asked Her Majesty's Government:
Following the announcement that Virgin Trains will receive an additional £200 million from the Government as an interim payment pending renegotiation of a revised scope of the West Coast main line franchise, why the Strategic Rail Authority has not sought new tenders for this franchise in order to demonstrate value for money.
My Lords, the agreement between the Strategic Rail Authority and Virgin Trains covers both Virgin franchises for the current year and the Cross Country franchise for next year. The value to Virgin will not exceed £106 million this year, and it will be less next year. Following a full audit, the SRA will negotiate with Virgin about the long-term future of the franchises. If no agreement can be reached, they will be terminated early and a new competition held.
My Lords, I am grateful to my noble friend for that full Answer. If his figures differ from mine, why was that information not published at the time of the announcement? It was published by Stagecoach; nothing has yet been announced by the SRA. My question is more fundamental. Around £200 million is being awarded to Virgin for three years interim. Is it normal for a government to hand out such slugs of money without any competitive tendering process?
My Lords, I do not recognise the £200 million that my noble friend referred to. I am surprised by what he said about the figures that I gave not being published before. I shall have to write to him; I understood that they were in the public zone.
We must distinguish two different stages. First, the payments for this year and next year. That was necessary, and it would have been necessary, for any franchisee. The company is losing money and greater progress on the West Coast main line modernisation had been expected. That would have brought more money in for the West Coast main line franchise. There is no advantage in having a change of franchisee now. That would be disruptive for those involved and, more importantly, disruptive for passengers. So this is the minimum necessary.
I said in my Answer that we would be renegotiating in good faith the company's long-term franchise. There is no undertaking that we will reach agreement. If we do not, there will be a competitive tender. That is the right time for a competitive tender.
My Lords, does the Minister agree that the real scandal is the fact that railway infrastructure costs have increased by between three and five times since the railways were privatised? Will he please give the House an assurance that the Government will use their best efforts with the Strategic Rail Authority, Network Rail and the rail regulator in order quickly to end this scandalous waste of public money, not on railway infrastructure, but on paying all the people who are hanging on to the coat-tails of the people who do the work?
My Lords, I am tempted to agree with the general condemnation made by the noble Lord, Lord Bradshaw. The Question is about the West Coast main line, and it is true that the cost has escalated from a little over £2 billion to £10 billion. That shows incredible lack of control and forethought by Railtrack. We must get a grip of it, and we are getting a grip of it. However, we were able to get a grip of it only after it went into administration and we were able to take the company back again.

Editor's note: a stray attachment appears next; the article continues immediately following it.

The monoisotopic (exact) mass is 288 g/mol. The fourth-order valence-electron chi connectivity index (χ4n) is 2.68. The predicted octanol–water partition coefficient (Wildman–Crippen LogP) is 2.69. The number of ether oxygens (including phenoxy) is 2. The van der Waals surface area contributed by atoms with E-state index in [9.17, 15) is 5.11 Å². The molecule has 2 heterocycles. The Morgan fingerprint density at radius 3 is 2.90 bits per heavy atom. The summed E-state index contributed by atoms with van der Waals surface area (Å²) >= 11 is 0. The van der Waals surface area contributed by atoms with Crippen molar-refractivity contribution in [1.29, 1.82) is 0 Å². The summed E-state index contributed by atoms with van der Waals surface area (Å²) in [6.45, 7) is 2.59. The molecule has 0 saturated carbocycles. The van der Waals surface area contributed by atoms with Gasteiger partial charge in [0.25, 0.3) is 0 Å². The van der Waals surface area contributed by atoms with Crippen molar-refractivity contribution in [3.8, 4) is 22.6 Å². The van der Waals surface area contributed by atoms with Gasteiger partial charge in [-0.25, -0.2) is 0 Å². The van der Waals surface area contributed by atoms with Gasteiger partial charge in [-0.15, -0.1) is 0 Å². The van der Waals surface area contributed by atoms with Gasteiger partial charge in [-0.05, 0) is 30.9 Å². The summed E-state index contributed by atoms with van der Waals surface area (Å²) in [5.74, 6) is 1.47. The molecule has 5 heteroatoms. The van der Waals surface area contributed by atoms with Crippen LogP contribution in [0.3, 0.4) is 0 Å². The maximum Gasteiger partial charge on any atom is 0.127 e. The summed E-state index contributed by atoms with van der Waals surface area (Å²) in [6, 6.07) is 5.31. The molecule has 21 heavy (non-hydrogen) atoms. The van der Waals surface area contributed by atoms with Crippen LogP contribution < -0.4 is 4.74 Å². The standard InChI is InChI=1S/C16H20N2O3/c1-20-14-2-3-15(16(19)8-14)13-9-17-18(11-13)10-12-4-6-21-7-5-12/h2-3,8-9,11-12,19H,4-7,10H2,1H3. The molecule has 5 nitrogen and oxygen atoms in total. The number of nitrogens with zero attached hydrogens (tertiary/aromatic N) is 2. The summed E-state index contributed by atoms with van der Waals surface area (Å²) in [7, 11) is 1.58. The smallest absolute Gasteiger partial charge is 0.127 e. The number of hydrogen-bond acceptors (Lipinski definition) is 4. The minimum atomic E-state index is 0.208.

My Lords, that is one of the reasons why we have had to make a stabilising grant over the next couple of years. Yes, it was expecting to benefit from the renewal and upgrade of the West Coast main line and that has not yet happened. Clearly, as a result, it is losing money and, clearly, to that extent it is not its fault.
My Lords, did I understand the Minister to say that in any event in the first stage there will be a negotiation with Virgin Trains and that if it were not satisfactory to the Government, they would be prepared to call in the franchise and reoffer it? Why not do that at this stage when it is clear that things are not going anywhere near how they were expected to go?
My Lords, the noble Lord, Lord Marsh, rightly recalls what I said. Yes, we would seek to negotiate first before terminating the franchise early, which is the position in which we would find ourselves. As has been pointed out, Virgin Trains has purchased the tilting Pendolino train, so surely it is best to try to reach an agreement first with those who have made an investment. If that does not work to the satisfaction of the Government, the taxpayers and the passengers, we have the power to terminate the agreement. I believe that that is the right way round.
My Lords, I want to pick up the point made by the noble Lord, Lord Roberts of Conwy. Will my noble friend confirm that Virgin Trains has fulfilled its franchise in terms of refurbishing its rolling stock and ordering new trains? That is a strong reason why the agreement with the SRA as brokered is one we should welcome and look forward to.
My Lords, that is what I was trying to say but, as so often, my noble friend Lord Faulkner has said it better.
My Lords, I am afraid that the noble Lord, Lord Forsyth, has been misled by some of the publicity during the weekend. He must be talking about the speech Mr Bowker made on Tuesday. The proposal that Mr Bowker made for securitising fares for the future is only one of a number of options he is putting to the Government for the future financing of the Strategic Rail Authority. No decision has been taken on these financing options.
My Lords, my noble friend will have noticed that I confined my sympathy to the financial situation in which Virgin Trains finds itself through no fault of its own. I have made no comment on the quality of its service in other ways, in which other people—notably in this House—are more successful than I am.